Experiencing a corporate cyber-attack is not a matter of “if” but “when” and boards of directors are quickly realizing that cybersecurity risk, formerly the province of corporate IT executives, has suddenly become fertile boardroom territory.
Yet cyber-attacks can be extraordinarily complicated and, once identified, demand a host of costly and detailed responses, including digital forensic preservation and investigation, notification of a broad range of third parties and other constituencies, fulfillment of state and federal compliance obligations, potential litigation, engagement with law enforcement, the provision of credit monitoring, crisis management, a communications plan – and the list goes on. And besides the more predictable workflow, a company is exposed to other even more intangible costs as well, including temporary or even permanent reputational and brand damage; loss of productivity; extended management drag; and a negative impact on employee morale and overall business performance.
So what is the role of a board of directors amid all of this complex and bet-the-company workflow? Corporate directors clearly have a fiduciary duty to understand and oversee cybersecurity, but there is no need for board members, many of whom have limited IT experience, to panic. Cybersecurity engagement for members of the board does not mean that board members need to have computer science degrees or personally supervise firewall implementation or intrusion detection system rollouts. Instead, board oversight of cybersecurity entails, most importantly, asking the right questions and being thoughtful, deliberative and informed about cybersecurity and its attendant risks.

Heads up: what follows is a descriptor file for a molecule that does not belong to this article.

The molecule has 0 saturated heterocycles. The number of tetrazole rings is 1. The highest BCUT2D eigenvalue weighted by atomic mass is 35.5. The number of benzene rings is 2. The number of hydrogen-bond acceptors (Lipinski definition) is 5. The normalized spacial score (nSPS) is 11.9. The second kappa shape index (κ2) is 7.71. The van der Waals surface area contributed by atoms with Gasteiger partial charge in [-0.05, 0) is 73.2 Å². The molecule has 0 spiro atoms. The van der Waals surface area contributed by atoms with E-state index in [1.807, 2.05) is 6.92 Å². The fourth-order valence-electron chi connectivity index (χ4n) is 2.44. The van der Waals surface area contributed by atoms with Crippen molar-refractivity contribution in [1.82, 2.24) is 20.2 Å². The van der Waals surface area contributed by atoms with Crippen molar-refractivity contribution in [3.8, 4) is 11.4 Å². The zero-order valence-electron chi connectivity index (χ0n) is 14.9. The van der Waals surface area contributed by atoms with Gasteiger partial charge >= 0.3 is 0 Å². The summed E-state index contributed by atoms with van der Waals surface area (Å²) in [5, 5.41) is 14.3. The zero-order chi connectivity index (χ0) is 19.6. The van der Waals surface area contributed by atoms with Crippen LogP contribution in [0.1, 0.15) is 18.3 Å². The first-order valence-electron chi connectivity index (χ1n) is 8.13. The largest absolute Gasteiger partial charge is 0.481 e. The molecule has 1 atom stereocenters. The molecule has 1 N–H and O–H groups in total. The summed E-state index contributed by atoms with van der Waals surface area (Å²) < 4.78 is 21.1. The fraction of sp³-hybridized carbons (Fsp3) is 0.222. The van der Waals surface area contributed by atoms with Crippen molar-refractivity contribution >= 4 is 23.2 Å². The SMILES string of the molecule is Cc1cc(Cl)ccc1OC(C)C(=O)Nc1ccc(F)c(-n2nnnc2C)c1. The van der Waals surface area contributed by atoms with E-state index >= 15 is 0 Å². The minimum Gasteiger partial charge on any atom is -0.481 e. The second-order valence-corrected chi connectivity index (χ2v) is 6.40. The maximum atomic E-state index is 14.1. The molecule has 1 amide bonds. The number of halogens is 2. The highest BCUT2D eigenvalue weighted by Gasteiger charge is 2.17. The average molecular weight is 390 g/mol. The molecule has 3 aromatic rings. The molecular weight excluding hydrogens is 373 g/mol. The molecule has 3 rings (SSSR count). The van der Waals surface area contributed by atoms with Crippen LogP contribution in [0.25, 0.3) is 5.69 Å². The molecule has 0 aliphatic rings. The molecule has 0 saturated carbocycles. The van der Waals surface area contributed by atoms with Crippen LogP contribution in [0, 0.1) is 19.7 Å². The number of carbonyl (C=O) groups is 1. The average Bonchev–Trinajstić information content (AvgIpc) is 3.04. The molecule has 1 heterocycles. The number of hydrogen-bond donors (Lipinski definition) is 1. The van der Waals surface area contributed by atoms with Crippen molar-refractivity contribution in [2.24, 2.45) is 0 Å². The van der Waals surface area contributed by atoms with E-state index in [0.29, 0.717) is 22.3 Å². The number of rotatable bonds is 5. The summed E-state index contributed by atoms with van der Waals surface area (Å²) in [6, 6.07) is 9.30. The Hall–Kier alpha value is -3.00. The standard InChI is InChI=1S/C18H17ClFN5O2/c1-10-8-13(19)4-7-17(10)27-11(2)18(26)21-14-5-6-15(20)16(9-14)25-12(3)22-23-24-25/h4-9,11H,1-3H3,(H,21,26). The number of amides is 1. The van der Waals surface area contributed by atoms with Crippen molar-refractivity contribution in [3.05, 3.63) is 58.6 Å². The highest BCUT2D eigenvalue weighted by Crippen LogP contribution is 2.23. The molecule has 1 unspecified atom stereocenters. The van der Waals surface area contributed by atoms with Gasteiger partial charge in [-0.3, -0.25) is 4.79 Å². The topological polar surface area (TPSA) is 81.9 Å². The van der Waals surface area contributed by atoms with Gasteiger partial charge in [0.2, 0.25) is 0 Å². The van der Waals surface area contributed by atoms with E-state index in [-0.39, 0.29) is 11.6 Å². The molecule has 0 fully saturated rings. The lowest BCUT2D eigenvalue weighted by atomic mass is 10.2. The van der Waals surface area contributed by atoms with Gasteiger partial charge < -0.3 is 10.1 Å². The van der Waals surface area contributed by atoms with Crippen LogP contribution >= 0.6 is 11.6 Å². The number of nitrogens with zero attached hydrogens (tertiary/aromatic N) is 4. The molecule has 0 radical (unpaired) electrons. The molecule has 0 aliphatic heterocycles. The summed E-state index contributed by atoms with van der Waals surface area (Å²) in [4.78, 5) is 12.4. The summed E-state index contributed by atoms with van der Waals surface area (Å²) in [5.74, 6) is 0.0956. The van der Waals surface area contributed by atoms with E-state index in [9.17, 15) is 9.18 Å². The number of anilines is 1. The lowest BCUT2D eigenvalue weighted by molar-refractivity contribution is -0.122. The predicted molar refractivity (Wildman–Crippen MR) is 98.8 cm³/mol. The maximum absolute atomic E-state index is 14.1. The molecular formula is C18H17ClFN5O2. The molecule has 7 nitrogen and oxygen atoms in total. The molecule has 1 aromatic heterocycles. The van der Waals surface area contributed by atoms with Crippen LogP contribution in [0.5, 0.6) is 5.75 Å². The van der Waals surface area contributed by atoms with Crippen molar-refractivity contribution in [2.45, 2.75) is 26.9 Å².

By partnering with John Reed Stark Consulting, a board of directors can instantaneously meet its cybersecurity-related fiduciary obligations and oversight responsibilities, and draw upon more than 20 years of cybersecurity and data breach response experience, expertise and independence.
For more information about John Reed Stark’s capabilities and expertise, review his recent articles and webcasts on cybersecurity and incident response in his Publications and in his blog, entitled Stark on IR. A few relevant samples include:
Article | TOP CYBERSECURITY CONCERNS FOR EVERY BOARD OF DIRECTORS, PART FOUR: DATA MAPPING AND ENCRYPTION
Parts 1,2 3 and 4 of a 4-part comprehensive and plain English series, published by NASDAQ, for board members and their advisers.
Article | Boards of Directors and Cybersecurity: Applying Lessons Learned From 70 Years of Financial Reporting Oversight